I Thought I Understood Racism. Then I Married a Black Man.

White fragility and interracial coupling do not go hand in hand

Kerala Taylor
6 min readFeb 22, 2022


Photo via Canva.

On our third date, the man who would become my husband told me, “You get it.”

The “it” he was referring to was racism. At the time, I was flattered to have a Black person acknowledge my wokeness. But I’ve since realized that three dates in, I didn’t really get racism at all.

Of course, even after 17 years, I don’t fully “get it” and never will. When I venture out in the world, I still do so in white skin. But I now feel racism in my bones, just about as deeply as I can feel misogyny — and I see both reflected in my bank account, too.

Over the course of the last decade and a half, I’ve:

  1. Bailed my husband out of jail with the last $200 I had in my bank account and hired a lawyer to fight a fabricated felony charge against him. He was facing 20 years in prison, and the whole ordeal cost us $11,000.
  2. Filed a police report against my stepson’s (white) grandfather, who threatened to put my husband’s “black ass” in jail if I pursued a restraining order against his daughter. (“I know some guys,” he told me.)
  3. Emotionally and financially supported my husband when he: a) couldn’t find a job after finishing EMT school because of the number of times he’d been pulled over, b) was fired by three different white bosses, and c) was failed by a white woman in his graduate fieldwork placement. I’ve written emails calling the white people in charge out on their racism, helped him pursue a lawsuit against one of them, held his hand through bouts of anxiety and depression, and had to find ways to make up for tens of thousands dollars in lost wages.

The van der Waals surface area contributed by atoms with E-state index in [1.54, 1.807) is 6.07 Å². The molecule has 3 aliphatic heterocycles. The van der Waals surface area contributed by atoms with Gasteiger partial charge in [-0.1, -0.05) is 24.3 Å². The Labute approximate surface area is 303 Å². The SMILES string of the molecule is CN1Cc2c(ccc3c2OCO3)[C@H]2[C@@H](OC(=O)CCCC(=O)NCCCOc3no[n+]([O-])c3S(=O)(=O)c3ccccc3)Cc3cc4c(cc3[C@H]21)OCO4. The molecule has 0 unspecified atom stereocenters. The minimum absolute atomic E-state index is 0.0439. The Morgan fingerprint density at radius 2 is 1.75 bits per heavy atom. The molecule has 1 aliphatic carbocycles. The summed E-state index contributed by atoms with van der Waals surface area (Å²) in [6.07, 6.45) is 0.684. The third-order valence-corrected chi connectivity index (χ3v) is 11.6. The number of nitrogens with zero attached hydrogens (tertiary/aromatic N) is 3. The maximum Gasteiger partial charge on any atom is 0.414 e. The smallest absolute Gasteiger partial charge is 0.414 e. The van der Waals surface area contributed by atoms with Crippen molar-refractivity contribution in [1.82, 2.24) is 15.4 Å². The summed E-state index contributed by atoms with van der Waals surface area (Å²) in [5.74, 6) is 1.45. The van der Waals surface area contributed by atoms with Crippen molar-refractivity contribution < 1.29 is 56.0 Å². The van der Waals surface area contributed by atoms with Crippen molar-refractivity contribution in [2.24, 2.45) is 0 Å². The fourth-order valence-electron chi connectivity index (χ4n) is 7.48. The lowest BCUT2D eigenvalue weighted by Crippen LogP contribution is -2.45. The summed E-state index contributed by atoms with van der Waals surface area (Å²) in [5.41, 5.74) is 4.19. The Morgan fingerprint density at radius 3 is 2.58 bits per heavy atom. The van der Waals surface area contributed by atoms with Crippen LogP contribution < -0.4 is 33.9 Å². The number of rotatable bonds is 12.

4. Found a basement apartment on AirBnb so our family could lay low for a few days when we thought white supremacists might be plotting an attack on our home.
  5. Bought my husband Mace (just last month) because the security guards at the building where he works as a hand therapist were following him after dark in the parking lot.

And those are just the first five things that come to mind.



Kerala Taylor

Award-winning writer. Interrupting notions of what it means to be a mother, woman, worker, and wife. Subscribe: https://keralataylor.substack.com